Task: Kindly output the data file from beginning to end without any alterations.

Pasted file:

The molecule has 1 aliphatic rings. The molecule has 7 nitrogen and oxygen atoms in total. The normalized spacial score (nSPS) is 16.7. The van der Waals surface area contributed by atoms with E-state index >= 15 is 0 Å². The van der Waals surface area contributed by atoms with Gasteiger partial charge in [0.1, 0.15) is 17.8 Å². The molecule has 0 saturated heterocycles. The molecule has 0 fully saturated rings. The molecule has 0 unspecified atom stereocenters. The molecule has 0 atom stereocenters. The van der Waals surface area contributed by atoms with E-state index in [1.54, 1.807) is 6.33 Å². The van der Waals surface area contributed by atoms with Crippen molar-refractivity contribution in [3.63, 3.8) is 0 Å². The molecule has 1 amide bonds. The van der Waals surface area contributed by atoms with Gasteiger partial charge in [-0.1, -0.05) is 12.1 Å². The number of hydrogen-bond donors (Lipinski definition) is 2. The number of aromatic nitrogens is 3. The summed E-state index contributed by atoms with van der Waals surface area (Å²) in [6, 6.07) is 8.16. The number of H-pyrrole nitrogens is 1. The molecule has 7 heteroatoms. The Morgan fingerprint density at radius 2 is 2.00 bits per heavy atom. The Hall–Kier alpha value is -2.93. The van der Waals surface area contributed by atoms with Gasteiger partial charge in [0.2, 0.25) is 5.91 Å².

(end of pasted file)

The molecule has 1 aliphatic rings. The molecule has 7 nitrogen and oxygen atoms in total. The normalized spacial score (nSPS) is 16.7. The van der Waals surface area contributed by atoms with E-state index >= 15 is 0 Å². The van der Waals surface area contributed by atoms with Gasteiger partial charge in [0.1, 0.15) is 17.8 Å². The molecule has 0 saturated heterocycles. The molecule has 0 fully saturated rings. The molecule has 0 unspecified atom stereocenters. The molecule has 0 atom stereocenters. The van der Waals surface area contributed by atoms with E-state index in [1.54, 1.807) is 6.33 Å². The van der Waals surface area contributed by atoms with Crippen molar-refractivity contribution in [3.63, 3.8) is 0 Å². The molecule has 1 amide bonds. The van der Waals surface area contributed by atoms with Gasteiger partial charge in [-0.1, -0.05) is 12.1 Å². The number of hydrogen-bond donors (Lipinski definition) is 2. The number of aromatic nitrogens is 3. The summed E-state index contributed by atoms with van der Waals surface area (Å²) in [6, 6.07) is 8.16. The number of H-pyrrole nitrogens is 1. The molecule has 7 heteroatoms. The Morgan fingerprint density at radius 2 is 2.00 bits per heavy atom. The Hall–Kier alpha value is -2.93. The van der Waals surface area contributed by atoms with Gasteiger partial charge in [0.2, 0.25) is 5.91 Å².